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Nov 10, 2014

Noirvember: DEADLINE AT DAWN (1946) and BACKFIRE (1950)


The role of women in Film Noir is one of the elements that make this genre so special. In a large number of Film Noir pictures, women are clearly smarter than the men and in complete control of the narrative. Men are weak who give in to their desires often committing heinous acts just so they can be with the woman who is otherwise forbidden unless they get rid of (in most cases that means murdering) the thing or person that stands between them. These women are comfortable in their skin and know how to get what they want while the men are often lost and easily manipulated. In some cases the men are fully aware that they are being used like Robert Mitchum in Angel Face who points out to Fatale Jean Simmons that she has murderous thoughts, yet hooks up with her anyway. It's fascinating to watch women take the dominant role in these pictures as they drive the narrative, sometimes without having to do anything more than just exist.

Lola Lane as Edna along with one of the many possible suspects in 'Deadline at Dawn'
This past week I watched a pair of Noirs where women have all the power and drive the narrative in very unique ways and with minimal screen time. The first is Deadline at Dawn (1946, Directed by Harold Clurman). The woman in question is Edna played by Lola Lane. Her control over this picture comes from beyond the grave. That's right, the main driving force of this picture is found dead in her apartment within the first 10 minutes. We have one scene where she is alive, and we can tell she's bad news just by the way she carries herself within her apartment. She's dressed in sexy lingerie, carries a drink and is approached by an individual for a large amount of money that she discovers is missing from her purse. She surmises that a young sailor (Bill Williams) made off with the dough but don't worry, the cops will find him soon enough.

Susan Hayward is ultimately charmed by the 'Aw Shucks' Bill Williams
Meanwhile Williams wakes up after blacking out (he can't hold his liquor) at a nearby newsstand. Williams is as clean cut as you can get, fresh-faced with a neatly pressed Naval uniform and dutifully carries his radio wherever he goes. He won't even lie to Susan Hayward's mother about how her daughter is doing when she politely asks him too. Lying is bad you know. He finds the wad of cash in his pocket and is overcome with guilt. We discover that he was 'lured' to Edna's apartment under the guise of "fixing her radio". She made a move on him, but he was disgusted by her and after fixing the radio, makes off with the money when she stiffs him and passes out from her excessive alcohol consumption. It's really the only way that a woman like Edna can get her hooks into the clean cut Williams. He doesn't succumb to her hitting on him at the restaurant so she lures the kid up to her apartment to fix the radio (which it ends up, actually did need fixing).  He's also too 'innocent' to realize that he's being taken up to a cougar's den. So when Williams later tries to return the money and finds Edna dead, he assumes that automatically makes him the prime suspect - and he's right. There is also a slight percentage of him that fears he may have carried out the murder during his drunken blackout. That definitely would not please his mortician father from Poughkeepsie which is his primary concern, even more so than going to jail.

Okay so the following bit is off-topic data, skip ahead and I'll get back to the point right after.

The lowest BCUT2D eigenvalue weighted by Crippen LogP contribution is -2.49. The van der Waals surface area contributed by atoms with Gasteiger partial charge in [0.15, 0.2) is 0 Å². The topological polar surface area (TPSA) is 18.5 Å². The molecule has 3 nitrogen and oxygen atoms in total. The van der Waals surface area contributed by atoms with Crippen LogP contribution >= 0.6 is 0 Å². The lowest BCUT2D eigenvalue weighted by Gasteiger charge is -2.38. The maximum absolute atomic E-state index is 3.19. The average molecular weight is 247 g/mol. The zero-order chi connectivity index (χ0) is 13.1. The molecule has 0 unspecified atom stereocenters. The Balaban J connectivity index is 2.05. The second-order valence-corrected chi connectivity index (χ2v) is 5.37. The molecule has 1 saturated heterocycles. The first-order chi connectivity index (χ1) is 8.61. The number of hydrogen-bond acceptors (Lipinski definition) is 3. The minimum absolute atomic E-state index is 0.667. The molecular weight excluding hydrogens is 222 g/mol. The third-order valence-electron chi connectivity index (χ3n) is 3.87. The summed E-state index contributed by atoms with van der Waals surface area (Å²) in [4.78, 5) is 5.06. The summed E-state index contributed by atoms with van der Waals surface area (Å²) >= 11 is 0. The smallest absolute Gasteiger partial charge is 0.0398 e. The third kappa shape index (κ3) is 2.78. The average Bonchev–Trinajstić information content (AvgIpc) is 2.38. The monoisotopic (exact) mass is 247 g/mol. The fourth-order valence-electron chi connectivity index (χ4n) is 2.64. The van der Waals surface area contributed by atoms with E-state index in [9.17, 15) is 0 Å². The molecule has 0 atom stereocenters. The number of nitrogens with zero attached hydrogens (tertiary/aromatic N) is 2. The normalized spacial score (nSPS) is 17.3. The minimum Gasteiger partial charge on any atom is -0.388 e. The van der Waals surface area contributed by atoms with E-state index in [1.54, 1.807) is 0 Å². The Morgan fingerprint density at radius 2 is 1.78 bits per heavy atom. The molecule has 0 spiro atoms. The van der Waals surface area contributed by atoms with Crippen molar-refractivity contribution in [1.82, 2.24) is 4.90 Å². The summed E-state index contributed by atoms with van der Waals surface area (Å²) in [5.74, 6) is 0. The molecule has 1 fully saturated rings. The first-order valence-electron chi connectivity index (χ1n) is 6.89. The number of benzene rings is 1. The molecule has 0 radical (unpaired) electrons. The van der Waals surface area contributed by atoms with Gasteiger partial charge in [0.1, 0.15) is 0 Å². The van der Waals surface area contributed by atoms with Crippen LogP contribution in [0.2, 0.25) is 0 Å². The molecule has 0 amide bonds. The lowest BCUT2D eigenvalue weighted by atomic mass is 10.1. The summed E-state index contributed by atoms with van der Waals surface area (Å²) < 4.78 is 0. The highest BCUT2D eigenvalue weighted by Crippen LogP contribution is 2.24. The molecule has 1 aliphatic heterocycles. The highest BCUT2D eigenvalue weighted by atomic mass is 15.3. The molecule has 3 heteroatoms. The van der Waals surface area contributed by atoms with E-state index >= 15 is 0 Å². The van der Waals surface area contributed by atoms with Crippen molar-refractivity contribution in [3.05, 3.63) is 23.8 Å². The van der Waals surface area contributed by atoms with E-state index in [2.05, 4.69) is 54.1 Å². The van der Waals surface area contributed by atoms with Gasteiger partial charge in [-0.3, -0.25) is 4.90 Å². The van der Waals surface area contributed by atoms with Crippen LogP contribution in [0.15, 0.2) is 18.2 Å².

Susan Hayward and Paul Lukas give up their night to help Bill Williams
Edna has her hand in a lot of rotten pots. We discover that she's involved in plenty of rackets. She's presumably a prostitution 'Madame' as well as extorts and blackmails men with whom she has had affairs. What's even bolder is that she carries out all these illicit activities while living right across the street from a police station. This creates a lot of red herrings for Williams to wade through before he has to catch a bus at 6am the next morning in order to report for duty in Norfolk, Virginia. Thankfully he gets some help from a cynical and very tired dance hall girl (Susan Hayward) and a kindly, father-figure cab driver (Paul Lukas) who both agree to spend all night to help this kid clear himself of murder. They're awfully generous to do so because honestly the last thing I can think of agreeing to is to help a person I just met be cleared of a murder that it appears he committed - not to mention stay up all night to do so. The filmmakers are smart though by making it clearly obvious to the audience that the kid has had nothing to do with the crime, putting us on his side immediately and wanting these strangers to help him out.